3. Let me first say that I have not read “Proust and the Squid,” but I have read and followed Fish’s work for some time. Perhaps you will forgive me for as I am not a humanist but a sociologist. Yet I feel qualified enough to speak. Feel free to shout me down as not being qualified if you wish.

    I am quite interested with Kelly’s response, which borders on an ad hominen response. The first instinct many scholars have is to argue long=good. I want to point out the biases inherent in this position.

    First, there is the assumption that a person has limitless access to a single task for long stretches of time. To have this is to have control over one’s time, and likely by extension, to have tenure. Most junior scholars do not have the luxury of controlling their time for long swaths of leisurely writing. It is simply impossible to do whilst earning a living.

    Second, the very conflation of Mark points out is implied in Kelly’s response. Technological “bias” is not at all a wholesale adoption of technology, nor is it an ignorance of “brain science” and what technology may (or may not..the jury is still out there) do to our brains. Rather, Mark’s position is an optimistic embrace of the positive aspects of technology. Does that necessarily imply that he is pro-technology, and disregards its shortcomings? No, absolutely not.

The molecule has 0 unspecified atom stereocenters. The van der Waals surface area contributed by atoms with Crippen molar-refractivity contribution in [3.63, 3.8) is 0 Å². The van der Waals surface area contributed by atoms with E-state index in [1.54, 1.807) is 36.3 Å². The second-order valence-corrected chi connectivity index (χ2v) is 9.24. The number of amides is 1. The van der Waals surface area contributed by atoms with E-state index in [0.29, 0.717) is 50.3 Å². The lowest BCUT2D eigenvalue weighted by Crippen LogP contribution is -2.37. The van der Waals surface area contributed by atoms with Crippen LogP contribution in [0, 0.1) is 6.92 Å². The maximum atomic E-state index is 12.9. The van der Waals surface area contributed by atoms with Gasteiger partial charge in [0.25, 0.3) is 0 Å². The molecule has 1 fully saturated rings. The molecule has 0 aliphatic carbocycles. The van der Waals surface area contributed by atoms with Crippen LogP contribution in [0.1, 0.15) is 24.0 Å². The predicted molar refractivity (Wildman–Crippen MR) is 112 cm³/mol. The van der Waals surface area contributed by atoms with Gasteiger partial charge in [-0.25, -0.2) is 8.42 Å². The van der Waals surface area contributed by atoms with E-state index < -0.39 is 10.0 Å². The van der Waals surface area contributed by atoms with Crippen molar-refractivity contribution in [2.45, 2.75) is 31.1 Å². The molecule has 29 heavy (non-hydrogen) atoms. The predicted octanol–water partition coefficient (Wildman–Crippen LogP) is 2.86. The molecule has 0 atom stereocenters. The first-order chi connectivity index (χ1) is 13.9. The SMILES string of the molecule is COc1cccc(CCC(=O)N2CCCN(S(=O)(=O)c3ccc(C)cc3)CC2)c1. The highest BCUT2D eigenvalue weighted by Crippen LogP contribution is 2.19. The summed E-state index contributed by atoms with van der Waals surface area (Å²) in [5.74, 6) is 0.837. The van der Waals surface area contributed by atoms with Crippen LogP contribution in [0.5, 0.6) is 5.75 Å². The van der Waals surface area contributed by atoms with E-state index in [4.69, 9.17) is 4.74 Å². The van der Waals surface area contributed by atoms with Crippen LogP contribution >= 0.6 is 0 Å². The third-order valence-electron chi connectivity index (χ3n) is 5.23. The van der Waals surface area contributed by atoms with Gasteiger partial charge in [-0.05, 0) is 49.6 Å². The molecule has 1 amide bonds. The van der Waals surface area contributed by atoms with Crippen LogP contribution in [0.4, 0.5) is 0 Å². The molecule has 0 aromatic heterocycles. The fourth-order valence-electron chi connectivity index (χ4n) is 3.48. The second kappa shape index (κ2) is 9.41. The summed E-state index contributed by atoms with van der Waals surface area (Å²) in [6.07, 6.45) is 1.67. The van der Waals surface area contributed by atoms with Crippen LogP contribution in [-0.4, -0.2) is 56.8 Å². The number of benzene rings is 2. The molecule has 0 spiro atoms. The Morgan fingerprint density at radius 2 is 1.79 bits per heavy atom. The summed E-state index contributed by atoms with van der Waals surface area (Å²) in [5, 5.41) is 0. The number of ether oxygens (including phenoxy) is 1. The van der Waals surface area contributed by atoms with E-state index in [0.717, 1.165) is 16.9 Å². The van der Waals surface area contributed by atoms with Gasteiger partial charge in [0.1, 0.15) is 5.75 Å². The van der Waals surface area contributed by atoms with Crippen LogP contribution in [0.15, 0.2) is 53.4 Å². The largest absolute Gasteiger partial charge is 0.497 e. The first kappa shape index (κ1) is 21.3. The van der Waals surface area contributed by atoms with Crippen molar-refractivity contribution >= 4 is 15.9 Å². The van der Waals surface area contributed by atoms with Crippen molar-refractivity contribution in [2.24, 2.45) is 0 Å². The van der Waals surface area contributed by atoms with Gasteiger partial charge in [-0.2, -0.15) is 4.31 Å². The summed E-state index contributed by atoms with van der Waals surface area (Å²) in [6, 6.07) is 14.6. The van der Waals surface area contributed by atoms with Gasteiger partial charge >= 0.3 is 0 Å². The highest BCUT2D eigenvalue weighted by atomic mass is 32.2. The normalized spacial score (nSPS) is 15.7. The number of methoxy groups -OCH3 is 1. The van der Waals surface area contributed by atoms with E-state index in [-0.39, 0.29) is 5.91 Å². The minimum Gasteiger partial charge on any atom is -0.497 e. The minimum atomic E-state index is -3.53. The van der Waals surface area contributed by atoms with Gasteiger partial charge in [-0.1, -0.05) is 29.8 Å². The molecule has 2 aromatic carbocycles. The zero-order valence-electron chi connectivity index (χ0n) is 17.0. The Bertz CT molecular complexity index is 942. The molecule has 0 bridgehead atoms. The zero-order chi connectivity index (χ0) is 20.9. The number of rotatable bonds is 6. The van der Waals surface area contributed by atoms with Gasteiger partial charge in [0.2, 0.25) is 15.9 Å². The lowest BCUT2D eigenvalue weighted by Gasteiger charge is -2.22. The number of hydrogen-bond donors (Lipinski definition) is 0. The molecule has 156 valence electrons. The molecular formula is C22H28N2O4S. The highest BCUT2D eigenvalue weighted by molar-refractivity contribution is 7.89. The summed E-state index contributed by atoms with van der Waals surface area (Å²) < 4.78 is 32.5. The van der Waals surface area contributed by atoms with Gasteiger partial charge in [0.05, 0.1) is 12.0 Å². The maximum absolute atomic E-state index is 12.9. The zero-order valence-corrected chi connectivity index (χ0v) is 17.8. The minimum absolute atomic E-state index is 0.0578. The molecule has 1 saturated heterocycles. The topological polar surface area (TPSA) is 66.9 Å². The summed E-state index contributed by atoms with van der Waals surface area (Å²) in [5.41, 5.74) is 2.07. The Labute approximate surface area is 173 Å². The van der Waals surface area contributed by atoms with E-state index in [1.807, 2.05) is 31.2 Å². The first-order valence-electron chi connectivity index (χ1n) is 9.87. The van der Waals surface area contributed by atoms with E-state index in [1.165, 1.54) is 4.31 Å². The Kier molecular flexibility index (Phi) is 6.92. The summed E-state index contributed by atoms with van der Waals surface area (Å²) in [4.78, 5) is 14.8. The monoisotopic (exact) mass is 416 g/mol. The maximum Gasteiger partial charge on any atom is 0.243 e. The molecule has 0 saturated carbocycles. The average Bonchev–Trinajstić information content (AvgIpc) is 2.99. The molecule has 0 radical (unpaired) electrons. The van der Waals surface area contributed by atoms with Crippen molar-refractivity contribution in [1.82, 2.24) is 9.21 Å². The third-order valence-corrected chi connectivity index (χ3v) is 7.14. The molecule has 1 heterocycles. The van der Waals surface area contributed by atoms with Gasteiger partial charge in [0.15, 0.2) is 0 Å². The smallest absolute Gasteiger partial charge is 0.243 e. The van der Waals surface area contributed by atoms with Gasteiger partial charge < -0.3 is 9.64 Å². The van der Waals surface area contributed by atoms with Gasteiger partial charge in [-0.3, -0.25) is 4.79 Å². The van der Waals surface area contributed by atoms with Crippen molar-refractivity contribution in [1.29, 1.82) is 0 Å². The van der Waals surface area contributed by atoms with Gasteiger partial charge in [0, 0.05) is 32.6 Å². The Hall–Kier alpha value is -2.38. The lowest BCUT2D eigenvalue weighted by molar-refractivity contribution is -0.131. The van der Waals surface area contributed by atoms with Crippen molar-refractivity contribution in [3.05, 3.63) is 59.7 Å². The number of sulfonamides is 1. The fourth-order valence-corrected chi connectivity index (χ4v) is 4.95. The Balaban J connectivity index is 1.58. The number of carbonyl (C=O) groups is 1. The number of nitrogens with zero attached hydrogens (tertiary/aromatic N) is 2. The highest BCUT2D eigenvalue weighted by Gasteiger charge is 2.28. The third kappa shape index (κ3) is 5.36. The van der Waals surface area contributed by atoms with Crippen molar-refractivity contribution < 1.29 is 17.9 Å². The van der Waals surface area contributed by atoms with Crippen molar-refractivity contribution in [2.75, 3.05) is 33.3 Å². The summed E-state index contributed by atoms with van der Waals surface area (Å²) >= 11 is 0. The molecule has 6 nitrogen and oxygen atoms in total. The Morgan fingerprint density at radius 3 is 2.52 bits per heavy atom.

I think what is going on here is that technology is slicing and dicing our timescape, and slicing and dicing our approaches to analysis and collaborative scholarship. There are those who believe this holds no redeeming qualities whatsoever. But these tend to be people who fail to see their own privilege, and their own conservatism. Should we abandon the monograph? I’m not sure. But I can tell you it is not serving anyone but a minority of other scholars. It is certainly not innovative, and it is not helping us reach out to those beyond the walls of the Ivory Tower.

    I encourage other scholars to resist the form’s hegemony and attempt new ways to analyze texts (or social phenomena, as the case may be).

  4. I haven’t had a chance to reply to these comments, which is a shame, as a delay in commenting is often interpreted as disinterest. This perceived lack of engagement is an obvious drawback to blogs, and it makes me think that alongside serial scholarship we need something like slow commenting. Not commenting that proceeds at the pace of book reviews and journal rebuttals, but a commenting that at least recognizes 24 or 72 hours might go by before one has an opportunity to respond.